UNITED STATES OF AMERICA,
Andres Sanchez-Gonzalez pled guilty to illegally re-entering the United States in violation of 8 U.S.C. §§ 1326(a)(1), (2) and 1326(b)(2) and was sentenced to fifty-seven months imprisonment. In spite of a plea agreement in which he waived the right to appeal, Sanchez-Gonzalez now alleges he did not knowingly and intelligently enter into his plea agreement because he was not competent to stand trial. He contends the district court applied an incorrect standard in determining his competency and clearly erred in its factual determination that he was competent to stand trial. We review pursuant to 28 U.S.C. § 1291. The district court used the correct standard in evaluating Sanchez-Gonzalez's competency and did not clearly err in finding him competent. Sanchez-Gonzalez's plea, including his waiver of the right to appeal, was knowing and voluntary. Therefore, we dismiss the appeal.
Sanchez-Gonzalez, a Mexican national, was arrested on August 14, 2000, near Santa Teresa, New Mexico, for illegally re-entering the United States after being previously convicted of a prior offense. The district court appointed counsel for Sanchez-Gonzalez. Within weeks, however, Sanchez-Gonzalez sought to remove his counsel, citing an inability to work with him. A second attorney was appointed, but soon thereafter withdrew, citing problematic relations with his client. The district court appointed a third attorney for Sanchez-Gonzalez and cautioned him to cooperate with counsel. Shortly thereafter, Sanchez-Gonzalez requested the court to remove this latest appointment.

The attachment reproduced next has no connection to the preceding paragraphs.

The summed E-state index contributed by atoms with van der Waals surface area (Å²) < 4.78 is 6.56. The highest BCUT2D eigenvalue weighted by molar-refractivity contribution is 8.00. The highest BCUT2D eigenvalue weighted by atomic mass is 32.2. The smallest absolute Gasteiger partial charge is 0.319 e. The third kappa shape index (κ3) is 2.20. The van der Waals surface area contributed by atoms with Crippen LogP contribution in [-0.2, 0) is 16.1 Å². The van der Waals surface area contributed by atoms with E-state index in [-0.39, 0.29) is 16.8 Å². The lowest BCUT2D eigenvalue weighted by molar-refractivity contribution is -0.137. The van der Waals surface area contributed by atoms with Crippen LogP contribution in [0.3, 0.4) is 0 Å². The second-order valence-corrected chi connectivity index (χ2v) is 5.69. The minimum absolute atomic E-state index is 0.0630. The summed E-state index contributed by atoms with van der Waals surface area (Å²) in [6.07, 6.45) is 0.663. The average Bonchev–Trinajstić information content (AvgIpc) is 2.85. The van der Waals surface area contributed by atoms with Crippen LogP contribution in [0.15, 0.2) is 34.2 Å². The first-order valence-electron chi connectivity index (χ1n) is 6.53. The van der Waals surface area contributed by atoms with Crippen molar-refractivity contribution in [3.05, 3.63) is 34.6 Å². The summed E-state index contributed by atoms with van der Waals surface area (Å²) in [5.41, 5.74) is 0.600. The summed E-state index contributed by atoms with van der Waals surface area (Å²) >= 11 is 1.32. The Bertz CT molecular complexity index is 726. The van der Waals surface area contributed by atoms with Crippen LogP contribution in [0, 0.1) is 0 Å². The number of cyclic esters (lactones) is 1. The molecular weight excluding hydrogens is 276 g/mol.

At the same time, counsel alerted the district court to concerns about Sanchez-Gonzalez's competency, specifically his ability to properly assist in his defense. Counsel requested a competency evaluation for Sanchez-Gonzalez. The district court agreed. Sanchez-Gonzalez underwent a psychiatric evaluation by Dr. Abraham Fiszbein, a forensic psychologist, who concluded he was incompetent to stand trial. After conducting a competency hearing, the district court granted a defense motion to commit Sanchez-Gonzalez for treatment. See 18 U.S.C. § 4241(d).(1)
In November 2001, after several months of treatment (including a regime of medicine) at the Federal Medical Center in Minnesota, Dr. Thomas Patenaude interviewed Sanchez-Gonzalez. In his January 2002 report, Dr. Patenaude concluded that despite a mental defect, which was in a state of remission, Sanchez-Gonzalez remained able to understand the nature and the consequences of the proceedings and to assist in his defense.
On February 11, 2002, the district court convened to (1) evaluate Sanchez-Gonzalez's competency, and (2) accept his change of plea to guilty. Just prior to the hearing, Sanchez-Gonzalez decided not to sign the proposed plea agreement. Counsel informed the district court that the correctional facility where Sanchez-Gonzalez was being incarcerated had dispensed his prescribed competency medication. Sanchez-Gonzalez also said he was taking the prescribed medicine. Counsel confirmed that Sanchez-Gonzalez had told him the same thing. No plea was entered, but at the conclusion of an extended colloquy concerning sentencing under a potential plea agreement, counsel for the Government requested the court's decision regarding competency. The district judge concluded Sanchez-Gonzalez was competent saying: "based on what [the Federal Medical Center] has said and based on what his attorney has said. And, I don't get any impression today that he is fighting it. So I find him competent." (R., Supp. Vol. 5 at 6.) Defense counsel offered no evidence, made no objection, or in any way contested the district court's terse competency determination, nor did he make a request to do so.